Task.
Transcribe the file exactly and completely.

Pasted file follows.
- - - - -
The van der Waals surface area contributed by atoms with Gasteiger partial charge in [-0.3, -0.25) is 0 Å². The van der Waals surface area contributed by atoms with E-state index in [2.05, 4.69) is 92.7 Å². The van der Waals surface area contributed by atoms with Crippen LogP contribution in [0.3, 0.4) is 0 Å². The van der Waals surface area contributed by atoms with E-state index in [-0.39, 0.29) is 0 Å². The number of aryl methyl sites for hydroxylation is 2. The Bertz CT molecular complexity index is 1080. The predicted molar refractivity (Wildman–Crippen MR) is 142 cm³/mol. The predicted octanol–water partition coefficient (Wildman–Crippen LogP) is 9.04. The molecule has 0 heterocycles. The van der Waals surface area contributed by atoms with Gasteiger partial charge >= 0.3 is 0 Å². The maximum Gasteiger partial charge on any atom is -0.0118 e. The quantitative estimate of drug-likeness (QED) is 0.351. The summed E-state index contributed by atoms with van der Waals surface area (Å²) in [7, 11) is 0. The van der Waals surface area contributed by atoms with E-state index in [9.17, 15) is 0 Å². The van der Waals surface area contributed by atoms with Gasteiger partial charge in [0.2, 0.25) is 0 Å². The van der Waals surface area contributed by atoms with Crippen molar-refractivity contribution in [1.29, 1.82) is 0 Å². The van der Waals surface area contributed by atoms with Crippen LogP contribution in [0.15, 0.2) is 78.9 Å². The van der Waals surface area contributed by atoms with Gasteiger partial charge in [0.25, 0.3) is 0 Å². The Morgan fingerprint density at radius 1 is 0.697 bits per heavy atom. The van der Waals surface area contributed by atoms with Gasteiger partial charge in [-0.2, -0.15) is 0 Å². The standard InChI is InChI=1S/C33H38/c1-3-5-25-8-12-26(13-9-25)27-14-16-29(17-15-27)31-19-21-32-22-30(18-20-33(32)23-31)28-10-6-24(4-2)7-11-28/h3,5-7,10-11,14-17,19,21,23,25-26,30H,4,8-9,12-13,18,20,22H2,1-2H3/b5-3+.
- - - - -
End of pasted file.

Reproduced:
The van der Waals surface area contributed by atoms with Gasteiger partial charge in [-0.3, -0.25) is 0 Å². The van der Waals surface area contributed by atoms with E-state index in [2.05, 4.69) is 92.7 Å². The van der Waals surface area contributed by atoms with Crippen LogP contribution in [0.3, 0.4) is 0 Å². The van der Waals surface area contributed by atoms with E-state index in [-0.39, 0.29) is 0 Å². The number of aryl methyl sites for hydroxylation is 2. The Bertz CT molecular complexity index is 1080. The predicted molar refractivity (Wildman–Crippen MR) is 142 cm³/mol. The predicted octanol–water partition coefficient (Wildman–Crippen LogP) is 9.04. The molecule has 0 heterocycles. The van der Waals surface area contributed by atoms with Gasteiger partial charge >= 0.3 is 0 Å². The maximum Gasteiger partial charge on any atom is -0.0118 e. The quantitative estimate of drug-likeness (QED) is 0.351. The summed E-state index contributed by atoms with van der Waals surface area (Å²) in [7, 11) is 0. The van der Waals surface area contributed by atoms with E-state index in [9.17, 15) is 0 Å². The van der Waals surface area contributed by atoms with Gasteiger partial charge in [0.2, 0.25) is 0 Å². The van der Waals surface area contributed by atoms with Crippen molar-refractivity contribution in [1.29, 1.82) is 0 Å². The van der Waals surface area contributed by atoms with Crippen LogP contribution in [0.15, 0.2) is 78.9 Å². The van der Waals surface area contributed by atoms with Gasteiger partial charge in [0.25, 0.3) is 0 Å². The Morgan fingerprint density at radius 1 is 0.697 bits per heavy atom. The van der Waals surface area contributed by atoms with Gasteiger partial charge in [-0.2, -0.15) is 0 Å². The standard InChI is InChI=1S/C33H38/c1-3-5-25-8-12-26(13-9-25)27-14-16-29(17-15-27)31-19-21-32-22-30(18-20-33(32)23-31)28-10-6-24(4-2)7-11-28/h3,5-7,10-11,14-17,19,21,23,25-26,30H,4,8-9,12-13,18,20,22H2,1-2H3/b5-3+.